Stress is a phenomenon that has extensively been the center of medical research. Seaward (2017) defines stress as a perception of threat to an individual’s physical, mental or spiritual well-being influenced by physiological response and adaptation. Additionally, stress has been described as how people react to physical and emotional changes, actions, and conditions in day-to-day life. According to Seaward (2017), stress response may be influenced by individual perception and scenarios to which people are exposed. Therefore, if one has a negative perspective on a condition, the probably induced feelings are distraught, troubled, or things out of hand.
Elsewhere, stress has been separated into two distinct categories, distress, and eustress. Stress has been construed in the past to be bad for human health, associated with distress, a negative response to an event characterized by anger and fear. However, novel research alludes to stress as necessary for healthy living, requiring stimulation as much as rest (Seaward 2017). Eustress is instrumental, defined as good stress occurring in conditions that stimulate the motivation and inspiration of an individual (Seaward, 2017). The types of stress inform the perceptions of stress as solely negative and open up research into positive effects resulting from stress. On that note, medical research is more focused on distress to manage and control its effects on community health.
Occupational stress is a branch of research devoted to the effects of stress on people in their workplaces. Desouky and Allam (2017) define the ideology as a worker’s reaction to work-related demands and pressures out of proportion to their resources, abilities, needs, and knowledge, which overwhelms their ability to manage. Furthermore, the stress in human beings takes shape in various ways associated with different causative factors. Occupational stress has been perceived to result from exposure to different external environments and conditions. Research by Meng and Wang (2018) stipulates that occupational stress may be linked to workplace structural and design constraints. Further, Seaward (2017) argues that stress may be caused by interpersonal relations and interactions as well as ecological responses. This infers to workplace conditioning and comfort and social factors related to interaction with colleagues or supervisors. Conclusively, the limitations of resources and work are causative factors that induce perceived occupational stress due to strenuous conditions under which people work.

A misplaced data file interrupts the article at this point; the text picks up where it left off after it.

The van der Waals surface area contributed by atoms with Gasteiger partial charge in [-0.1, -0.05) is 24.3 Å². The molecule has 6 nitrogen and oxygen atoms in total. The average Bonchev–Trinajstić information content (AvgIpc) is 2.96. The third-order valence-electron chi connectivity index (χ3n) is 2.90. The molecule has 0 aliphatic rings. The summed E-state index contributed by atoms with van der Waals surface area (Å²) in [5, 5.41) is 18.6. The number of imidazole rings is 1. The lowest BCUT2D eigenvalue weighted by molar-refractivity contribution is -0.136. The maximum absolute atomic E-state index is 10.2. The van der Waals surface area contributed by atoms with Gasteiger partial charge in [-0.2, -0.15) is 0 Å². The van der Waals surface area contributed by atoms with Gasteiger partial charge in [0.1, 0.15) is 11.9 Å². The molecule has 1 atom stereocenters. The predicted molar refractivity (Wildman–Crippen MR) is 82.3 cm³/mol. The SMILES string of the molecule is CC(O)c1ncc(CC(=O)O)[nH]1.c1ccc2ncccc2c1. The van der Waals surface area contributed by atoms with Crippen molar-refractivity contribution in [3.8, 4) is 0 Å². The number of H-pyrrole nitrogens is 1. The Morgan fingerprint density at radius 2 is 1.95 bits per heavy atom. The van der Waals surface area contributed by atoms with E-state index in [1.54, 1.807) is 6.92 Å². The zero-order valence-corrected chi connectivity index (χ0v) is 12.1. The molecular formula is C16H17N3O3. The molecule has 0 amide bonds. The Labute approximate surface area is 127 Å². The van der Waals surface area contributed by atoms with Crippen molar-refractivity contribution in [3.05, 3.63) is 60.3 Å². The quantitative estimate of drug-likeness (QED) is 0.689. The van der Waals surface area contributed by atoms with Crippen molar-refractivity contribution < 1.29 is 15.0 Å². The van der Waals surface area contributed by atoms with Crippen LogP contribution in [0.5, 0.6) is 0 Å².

Stress management is a necessary response that ensures community and personal health. Occupational stress particularly is a factor that should be prioritized in organizations. While the organization’s participation in stress reduction is critical, effective action will be restricted unless persons mobilize towards managing stress by considering a couple of personal steps (Quick & Henderson, 2016). The steps may include proper understanding of the company policies, mental relaxation and periods of physical, personal job space organization, proper communication and interaction, inner balance, anti-stress activities during leisure time, subordinates’ stress or observing colleagues, and taking part in solving it should all be among them.
Understanding the company policies influences a feeling of relief, relaxation, and decreased occupational stress on workers in a working environment. Employees can get extremely stressed if major changes are made without their knowledge (Quick & Henderson, 2016). As a result, they must be preceded by mature thought and transparent information on the reasons for the company’s decision. Another crucial action in the fight against occupational stress is the organization of a personal workspace. A workspace is set up in such a manner that it is pleasant to work in and allows effective time management (Quick & Henderson, 2016). Considering that many visual distractions might lead to stress, getting rid of items that one doesn’t need and decorating the workspace with flowers, pictures, and paintings may reduce occupational stress.